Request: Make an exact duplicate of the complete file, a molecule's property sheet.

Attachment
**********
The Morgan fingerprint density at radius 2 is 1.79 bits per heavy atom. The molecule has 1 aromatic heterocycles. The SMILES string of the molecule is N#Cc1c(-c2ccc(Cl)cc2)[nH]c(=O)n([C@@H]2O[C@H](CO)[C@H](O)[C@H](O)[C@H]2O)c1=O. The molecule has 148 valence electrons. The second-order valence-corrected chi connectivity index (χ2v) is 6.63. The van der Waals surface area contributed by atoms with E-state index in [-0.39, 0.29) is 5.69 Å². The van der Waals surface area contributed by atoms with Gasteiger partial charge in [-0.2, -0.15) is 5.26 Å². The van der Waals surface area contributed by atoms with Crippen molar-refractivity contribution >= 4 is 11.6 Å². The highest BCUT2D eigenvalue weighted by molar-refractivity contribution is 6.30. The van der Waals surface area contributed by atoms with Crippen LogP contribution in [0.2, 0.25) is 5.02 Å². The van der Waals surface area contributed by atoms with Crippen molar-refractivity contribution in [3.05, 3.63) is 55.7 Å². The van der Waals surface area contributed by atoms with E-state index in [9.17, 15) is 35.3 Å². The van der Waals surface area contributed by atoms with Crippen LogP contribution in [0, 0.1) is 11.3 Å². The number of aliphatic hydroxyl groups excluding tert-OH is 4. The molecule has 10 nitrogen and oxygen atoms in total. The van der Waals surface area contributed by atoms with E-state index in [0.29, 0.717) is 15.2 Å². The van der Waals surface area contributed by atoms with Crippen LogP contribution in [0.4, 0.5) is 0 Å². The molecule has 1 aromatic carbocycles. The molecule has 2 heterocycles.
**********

The Morgan fingerprint density at radius 2 is 1.79 bits per heavy atom. The molecule has 1 aromatic heterocycles. The SMILES string of the molecule is N#Cc1c(-c2ccc(Cl)cc2)[nH]c(=O)n([C@@H]2O[C@H](CO)[C@H](O)[C@H](O)[C@H]2O)c1=O. The molecule has 148 valence electrons. The second-order valence-corrected chi connectivity index (χ2v) is 6.63. The van der Waals surface area contributed by atoms with E-state index in [-0.39, 0.29) is 5.69 Å². The van der Waals surface area contributed by atoms with Gasteiger partial charge in [-0.2, -0.15) is 5.26 Å². The van der Waals surface area contributed by atoms with Crippen molar-refractivity contribution >= 4 is 11.6 Å². The highest BCUT2D eigenvalue weighted by molar-refractivity contribution is 6.30. The van der Waals surface area contributed by atoms with Crippen LogP contribution in [0.2, 0.25) is 5.02 Å². The van der Waals surface area contributed by atoms with Crippen molar-refractivity contribution in [3.05, 3.63) is 55.7 Å². The van der Waals surface area contributed by atoms with E-state index in [9.17, 15) is 35.3 Å². The van der Waals surface area contributed by atoms with Crippen LogP contribution in [0, 0.1) is 11.3 Å². The number of aliphatic hydroxyl groups excluding tert-OH is 4. The molecule has 10 nitrogen and oxygen atoms in total. The van der Waals surface area contributed by atoms with E-state index in [0.29, 0.717) is 15.2 Å². The van der Waals surface area contributed by atoms with Crippen LogP contribution in [0.4, 0.5) is 0 Å². The molecule has 1 aromatic carbocycles. The molecule has 2 heterocycles.